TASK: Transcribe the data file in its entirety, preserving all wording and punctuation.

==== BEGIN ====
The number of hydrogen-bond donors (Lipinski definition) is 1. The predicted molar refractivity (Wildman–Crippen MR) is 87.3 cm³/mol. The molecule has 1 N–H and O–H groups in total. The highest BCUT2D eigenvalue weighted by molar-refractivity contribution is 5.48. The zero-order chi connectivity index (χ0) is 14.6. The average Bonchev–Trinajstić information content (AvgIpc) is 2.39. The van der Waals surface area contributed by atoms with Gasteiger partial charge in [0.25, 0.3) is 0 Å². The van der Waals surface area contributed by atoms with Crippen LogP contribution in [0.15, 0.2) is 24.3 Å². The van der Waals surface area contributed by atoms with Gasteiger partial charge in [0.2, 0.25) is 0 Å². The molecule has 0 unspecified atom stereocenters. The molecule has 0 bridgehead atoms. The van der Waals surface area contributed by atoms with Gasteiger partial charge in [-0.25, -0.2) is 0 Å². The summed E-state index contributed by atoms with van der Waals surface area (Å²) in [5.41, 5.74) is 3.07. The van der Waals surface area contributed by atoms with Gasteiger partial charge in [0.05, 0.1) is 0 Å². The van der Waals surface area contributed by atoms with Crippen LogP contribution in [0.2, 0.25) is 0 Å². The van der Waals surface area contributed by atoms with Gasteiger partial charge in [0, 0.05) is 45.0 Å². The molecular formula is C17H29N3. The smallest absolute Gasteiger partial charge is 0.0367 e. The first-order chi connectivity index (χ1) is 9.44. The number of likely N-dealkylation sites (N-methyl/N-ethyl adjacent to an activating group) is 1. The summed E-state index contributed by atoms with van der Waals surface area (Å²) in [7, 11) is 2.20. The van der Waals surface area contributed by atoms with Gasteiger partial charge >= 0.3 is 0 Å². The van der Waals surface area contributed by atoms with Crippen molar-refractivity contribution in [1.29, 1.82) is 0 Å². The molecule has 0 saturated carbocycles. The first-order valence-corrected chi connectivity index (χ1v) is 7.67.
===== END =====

The number of hydrogen-bond donors (Lipinski definition) is 1. The predicted molar refractivity (Wildman–Crippen MR) is 87.3 cm³/mol. The molecule has 1 N–H and O–H groups in total. The highest BCUT2D eigenvalue weighted by molar-refractivity contribution is 5.48. The zero-order chi connectivity index (χ0) is 14.6. The average Bonchev–Trinajstić information content (AvgIpc) is 2.39. The van der Waals surface area contributed by atoms with Gasteiger partial charge in [0.25, 0.3) is 0 Å². The van der Waals surface area contributed by atoms with Crippen LogP contribution in [0.15, 0.2) is 24.3 Å². The van der Waals surface area contributed by atoms with Gasteiger partial charge in [0.2, 0.25) is 0 Å². The molecule has 0 unspecified atom stereocenters. The molecule has 0 bridgehead atoms. The van der Waals surface area contributed by atoms with Gasteiger partial charge in [-0.25, -0.2) is 0 Å². The summed E-state index contributed by atoms with van der Waals surface area (Å²) in [5.41, 5.74) is 3.07. The van der Waals surface area contributed by atoms with Gasteiger partial charge in [0.05, 0.1) is 0 Å². The van der Waals surface area contributed by atoms with Crippen LogP contribution in [0.2, 0.25) is 0 Å². The van der Waals surface area contributed by atoms with Gasteiger partial charge in [0, 0.05) is 45.0 Å². The molecular formula is C17H29N3. The smallest absolute Gasteiger partial charge is 0.0367 e. The first-order chi connectivity index (χ1) is 9.44. The number of likely N-dealkylation sites (N-methyl/N-ethyl adjacent to an activating group) is 1. The summed E-state index contributed by atoms with van der Waals surface area (Å²) in [7, 11) is 2.20. The van der Waals surface area contributed by atoms with Gasteiger partial charge >= 0.3 is 0 Å². The van der Waals surface area contributed by atoms with Crippen molar-refractivity contribution in [1.29, 1.82) is 0 Å². The molecule has 0 saturated carbocycles. The first-order valence-corrected chi connectivity index (χ1v) is 7.67.